Bacolod: Capitol seeks monkeypox detection training


Health personnel assigned at the molecular laboratory will be trained on how to detect the monkeypox virus as part of its proactive measures, disclosed Provincial Inter Agency Task Force action officer, Atty. Rayfrando Diaz recently.

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The preemptive measures were discussed during the meeting of Provincial Infectious Disease Action and Control Council (PIDACC) chaired by Gov. Eugenio Jose Lacson recently at the Provincial Capitol in Bacolod City.

PIDACC was formed to manage inter-agency collaboration and coordination on the prevention and control of infectious diseases especially emerging and re-emerging diseases in the province.

They are also tasked to formulate and tailor provincial policies and protocols on public health surveillance, prevention, and control of infectious diseases.

“Our worry is that, we are seeing an increasing number of our Overseas Filipino Workers (OFWs) returning to the country, who may have been exposed especially those coming from South Africa, Diaz said, noting that the Philippines has already one case of monkeypox, as confirmed by the Department of Health.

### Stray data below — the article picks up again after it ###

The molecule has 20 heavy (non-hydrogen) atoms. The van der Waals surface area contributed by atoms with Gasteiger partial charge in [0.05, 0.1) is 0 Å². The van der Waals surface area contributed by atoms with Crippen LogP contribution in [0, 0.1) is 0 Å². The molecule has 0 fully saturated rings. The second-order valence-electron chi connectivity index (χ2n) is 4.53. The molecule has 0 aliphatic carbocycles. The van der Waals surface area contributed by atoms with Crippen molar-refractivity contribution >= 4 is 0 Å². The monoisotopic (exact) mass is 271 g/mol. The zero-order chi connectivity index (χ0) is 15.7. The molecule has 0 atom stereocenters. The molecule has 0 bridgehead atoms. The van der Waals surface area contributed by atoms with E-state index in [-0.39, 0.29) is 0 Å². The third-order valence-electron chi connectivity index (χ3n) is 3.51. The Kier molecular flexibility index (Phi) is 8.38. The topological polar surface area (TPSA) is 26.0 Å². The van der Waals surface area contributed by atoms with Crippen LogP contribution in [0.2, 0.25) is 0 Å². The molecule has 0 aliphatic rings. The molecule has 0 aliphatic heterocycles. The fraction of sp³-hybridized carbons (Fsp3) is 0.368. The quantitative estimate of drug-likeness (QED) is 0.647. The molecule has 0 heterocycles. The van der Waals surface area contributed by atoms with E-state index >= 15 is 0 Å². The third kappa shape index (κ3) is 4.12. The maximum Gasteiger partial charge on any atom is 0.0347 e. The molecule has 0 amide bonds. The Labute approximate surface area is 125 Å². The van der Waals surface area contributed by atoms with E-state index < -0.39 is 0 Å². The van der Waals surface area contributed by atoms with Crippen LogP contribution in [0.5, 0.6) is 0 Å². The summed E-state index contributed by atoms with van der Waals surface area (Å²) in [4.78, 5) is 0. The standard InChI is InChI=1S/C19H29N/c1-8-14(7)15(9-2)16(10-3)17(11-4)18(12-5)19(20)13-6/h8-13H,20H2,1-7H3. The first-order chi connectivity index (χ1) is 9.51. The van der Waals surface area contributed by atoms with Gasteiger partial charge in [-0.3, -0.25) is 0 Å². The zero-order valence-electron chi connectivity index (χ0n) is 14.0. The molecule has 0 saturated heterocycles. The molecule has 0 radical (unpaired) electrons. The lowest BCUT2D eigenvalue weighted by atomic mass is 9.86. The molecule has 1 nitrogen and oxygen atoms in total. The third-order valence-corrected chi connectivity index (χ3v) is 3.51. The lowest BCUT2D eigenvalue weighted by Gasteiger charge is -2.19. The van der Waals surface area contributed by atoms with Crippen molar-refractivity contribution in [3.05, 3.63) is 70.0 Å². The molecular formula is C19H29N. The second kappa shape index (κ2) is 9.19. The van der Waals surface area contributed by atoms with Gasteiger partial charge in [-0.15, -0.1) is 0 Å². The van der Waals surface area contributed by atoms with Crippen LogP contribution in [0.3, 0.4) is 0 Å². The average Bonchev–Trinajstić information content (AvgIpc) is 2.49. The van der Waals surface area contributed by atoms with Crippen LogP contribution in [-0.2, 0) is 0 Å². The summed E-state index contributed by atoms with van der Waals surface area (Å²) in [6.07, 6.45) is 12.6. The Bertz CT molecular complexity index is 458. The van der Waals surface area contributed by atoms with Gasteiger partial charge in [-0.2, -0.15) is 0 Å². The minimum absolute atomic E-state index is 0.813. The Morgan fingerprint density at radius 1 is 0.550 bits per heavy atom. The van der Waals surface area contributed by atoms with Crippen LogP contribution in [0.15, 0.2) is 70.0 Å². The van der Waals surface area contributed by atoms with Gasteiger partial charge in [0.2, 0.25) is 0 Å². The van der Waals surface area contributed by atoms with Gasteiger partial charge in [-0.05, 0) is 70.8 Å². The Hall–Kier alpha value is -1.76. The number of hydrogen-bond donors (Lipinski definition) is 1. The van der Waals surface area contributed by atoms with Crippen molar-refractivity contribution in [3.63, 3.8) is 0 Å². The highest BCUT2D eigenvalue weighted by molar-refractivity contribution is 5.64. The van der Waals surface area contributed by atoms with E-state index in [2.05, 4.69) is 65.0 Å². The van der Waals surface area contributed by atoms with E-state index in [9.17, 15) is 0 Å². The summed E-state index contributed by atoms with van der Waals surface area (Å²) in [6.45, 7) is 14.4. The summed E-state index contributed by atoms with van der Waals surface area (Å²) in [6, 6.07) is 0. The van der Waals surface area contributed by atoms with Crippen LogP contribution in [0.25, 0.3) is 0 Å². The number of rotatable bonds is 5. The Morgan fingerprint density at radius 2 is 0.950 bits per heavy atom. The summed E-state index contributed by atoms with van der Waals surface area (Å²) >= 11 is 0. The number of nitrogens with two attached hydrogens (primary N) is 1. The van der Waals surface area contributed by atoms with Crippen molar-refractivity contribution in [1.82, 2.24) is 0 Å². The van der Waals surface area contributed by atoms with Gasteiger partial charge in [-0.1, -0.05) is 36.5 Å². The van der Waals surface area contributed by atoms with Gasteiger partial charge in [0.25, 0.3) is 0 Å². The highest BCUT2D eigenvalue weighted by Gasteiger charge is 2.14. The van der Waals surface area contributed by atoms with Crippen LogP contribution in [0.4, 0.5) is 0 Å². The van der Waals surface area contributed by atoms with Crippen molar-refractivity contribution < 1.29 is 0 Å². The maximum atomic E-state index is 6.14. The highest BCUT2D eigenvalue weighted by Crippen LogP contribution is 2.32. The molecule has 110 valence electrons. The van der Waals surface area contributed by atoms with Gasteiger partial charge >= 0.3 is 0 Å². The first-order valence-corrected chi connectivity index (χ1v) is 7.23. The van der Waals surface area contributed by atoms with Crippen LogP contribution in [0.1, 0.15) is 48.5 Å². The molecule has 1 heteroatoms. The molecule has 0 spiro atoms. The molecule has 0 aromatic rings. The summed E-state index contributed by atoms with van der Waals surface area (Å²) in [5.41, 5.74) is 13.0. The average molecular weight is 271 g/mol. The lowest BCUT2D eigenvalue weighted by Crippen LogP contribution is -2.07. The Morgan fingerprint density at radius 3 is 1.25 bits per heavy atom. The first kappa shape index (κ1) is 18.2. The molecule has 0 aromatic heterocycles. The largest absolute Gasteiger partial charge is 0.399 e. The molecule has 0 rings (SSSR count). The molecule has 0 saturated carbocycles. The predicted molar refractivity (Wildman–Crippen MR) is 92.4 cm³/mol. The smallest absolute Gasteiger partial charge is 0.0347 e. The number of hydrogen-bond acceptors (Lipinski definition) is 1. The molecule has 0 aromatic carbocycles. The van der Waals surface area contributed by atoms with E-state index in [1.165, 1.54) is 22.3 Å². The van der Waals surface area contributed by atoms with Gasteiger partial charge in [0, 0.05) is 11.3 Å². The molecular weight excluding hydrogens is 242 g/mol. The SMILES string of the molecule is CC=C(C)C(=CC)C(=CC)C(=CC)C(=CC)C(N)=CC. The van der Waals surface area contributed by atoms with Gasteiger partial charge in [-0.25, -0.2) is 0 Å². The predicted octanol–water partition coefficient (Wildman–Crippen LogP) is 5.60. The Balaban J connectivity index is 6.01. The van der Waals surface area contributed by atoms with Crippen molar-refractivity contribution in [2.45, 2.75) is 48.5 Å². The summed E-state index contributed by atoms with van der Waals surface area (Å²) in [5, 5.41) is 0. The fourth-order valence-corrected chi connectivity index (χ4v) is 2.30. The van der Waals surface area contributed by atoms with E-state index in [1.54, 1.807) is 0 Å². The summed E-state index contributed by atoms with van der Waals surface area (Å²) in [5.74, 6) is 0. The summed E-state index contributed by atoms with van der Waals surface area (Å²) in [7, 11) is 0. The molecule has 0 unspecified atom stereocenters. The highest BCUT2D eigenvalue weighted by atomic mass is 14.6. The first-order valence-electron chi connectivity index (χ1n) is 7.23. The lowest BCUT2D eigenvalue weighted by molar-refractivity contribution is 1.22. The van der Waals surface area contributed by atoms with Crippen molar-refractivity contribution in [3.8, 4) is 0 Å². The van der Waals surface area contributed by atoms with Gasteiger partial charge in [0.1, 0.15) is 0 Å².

The World Health Organization has declared monkeypox as a public health emergency of international concern.

Upon recommendation of PIDACC, Diaz said there is a need to train the staff of the molecular laboratory on how to conduct RT-PCR tests to detect monkeypox.

Monkeypox is a viral virus transmitted to humans from animals, with symptoms similar to those seen in smallpox patients, although it is clinically less severe, according to WHO.

While the molecular laboratory of the provincial government has the equipment, Diaz said that what they need is to acquire the test kits specific for monkeypox and to capacitate health employees with the necessary skills on handling the samples and conducting the test.

He said it is difficult to detect monkeypox as it takes three weeks to incubate.”

“Once you’re tested positive the quarantine period is nearly three months. The causes of transmission are physical or skin-to-skin contact. We have to be very careful about it,” Diaz added.

He also said that the provincial government has already made representations with the Research Institute for Tropical Medicine (RITM) to train the staff as soon as there are available slots for training.

Diaz added that they are also waiting for new protocols and guidelines from the Department of Health, with regards to the new viral disease. (Gilbert Bayoran via The Visayan Daily Star (TVDS), photo courtesy of TVDS)


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